Tuesday, 7 June 2011

Even The New York Times Gets Cot--Ulp, Caught--in the Spell Check Trap

Here's the latest from a New York Times feature on the mistakes they make:

A quote about the DSK case:

"While the American justice system has its origins in British common law and involves ordinary citizens at almost every level, the French judicial system is rooted in the Napoleonic Code and is largely conducted behind closed doors. Suspects are typically ushered into courthouses through discrete side entrances, out of view of the public."

The comment:

"The side doors may indeed be “discrete,” meaning “separate.” But we seemed to mean “discreet” — that is, allowing for privacy — and eventually changed it to that."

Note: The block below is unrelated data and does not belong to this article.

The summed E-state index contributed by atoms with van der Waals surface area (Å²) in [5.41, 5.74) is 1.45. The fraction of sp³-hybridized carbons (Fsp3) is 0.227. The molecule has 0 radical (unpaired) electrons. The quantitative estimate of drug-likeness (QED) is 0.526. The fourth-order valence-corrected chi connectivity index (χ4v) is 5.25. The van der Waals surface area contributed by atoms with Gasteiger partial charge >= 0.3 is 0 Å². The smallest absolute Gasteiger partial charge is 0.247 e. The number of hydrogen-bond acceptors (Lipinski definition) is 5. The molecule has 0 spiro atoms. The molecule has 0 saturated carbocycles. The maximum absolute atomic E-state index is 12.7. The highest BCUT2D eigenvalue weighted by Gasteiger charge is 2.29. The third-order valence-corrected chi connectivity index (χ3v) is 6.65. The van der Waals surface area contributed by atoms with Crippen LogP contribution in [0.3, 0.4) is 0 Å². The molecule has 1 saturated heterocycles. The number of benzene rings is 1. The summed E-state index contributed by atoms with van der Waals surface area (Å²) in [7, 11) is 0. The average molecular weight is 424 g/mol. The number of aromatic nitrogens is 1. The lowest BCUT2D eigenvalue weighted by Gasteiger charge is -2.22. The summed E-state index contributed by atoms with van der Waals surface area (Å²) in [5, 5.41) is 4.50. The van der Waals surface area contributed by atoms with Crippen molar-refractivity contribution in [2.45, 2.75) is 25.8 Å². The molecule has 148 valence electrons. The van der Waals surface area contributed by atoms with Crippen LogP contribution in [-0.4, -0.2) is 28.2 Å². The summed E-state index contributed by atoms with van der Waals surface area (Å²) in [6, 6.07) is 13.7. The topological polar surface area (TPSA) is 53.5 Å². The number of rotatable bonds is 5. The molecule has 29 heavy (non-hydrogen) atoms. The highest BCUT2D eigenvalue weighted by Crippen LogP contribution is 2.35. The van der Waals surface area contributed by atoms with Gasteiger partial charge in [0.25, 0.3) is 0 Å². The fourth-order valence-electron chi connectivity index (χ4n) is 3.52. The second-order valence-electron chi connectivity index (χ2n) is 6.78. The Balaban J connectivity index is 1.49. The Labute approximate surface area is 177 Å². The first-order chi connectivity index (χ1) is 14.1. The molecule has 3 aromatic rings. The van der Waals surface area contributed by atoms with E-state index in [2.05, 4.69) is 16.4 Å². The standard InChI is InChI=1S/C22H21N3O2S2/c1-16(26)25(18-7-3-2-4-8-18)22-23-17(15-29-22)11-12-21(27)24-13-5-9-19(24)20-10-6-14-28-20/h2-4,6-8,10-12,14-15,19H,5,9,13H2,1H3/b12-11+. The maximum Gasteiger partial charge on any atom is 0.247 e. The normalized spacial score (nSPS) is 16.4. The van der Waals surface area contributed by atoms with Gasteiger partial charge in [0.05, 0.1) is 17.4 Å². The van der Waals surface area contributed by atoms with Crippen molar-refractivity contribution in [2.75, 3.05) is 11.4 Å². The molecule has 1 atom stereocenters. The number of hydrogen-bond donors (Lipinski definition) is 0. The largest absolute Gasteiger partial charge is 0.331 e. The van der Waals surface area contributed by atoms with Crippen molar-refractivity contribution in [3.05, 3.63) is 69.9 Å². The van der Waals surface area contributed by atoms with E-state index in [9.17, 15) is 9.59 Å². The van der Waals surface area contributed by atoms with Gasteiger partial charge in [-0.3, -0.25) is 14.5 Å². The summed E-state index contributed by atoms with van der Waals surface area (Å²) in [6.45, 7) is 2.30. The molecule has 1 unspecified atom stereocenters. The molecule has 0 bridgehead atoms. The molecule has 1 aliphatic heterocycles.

Glad to see that even the mightiest get caught (cot) not reading for sense (cents).

Here's a classic argument for the need to pay attention to what your writing (righting.)

1 comment:

Muzition said...

"The The Impotence of Proofreading" is a classic.

The mistake that annoys me the most lately is the use of the word "everyday" when the phrase "every day" is meant. For example, someone will write "everyday I go to school." I've even seen this mistake in the Gazette.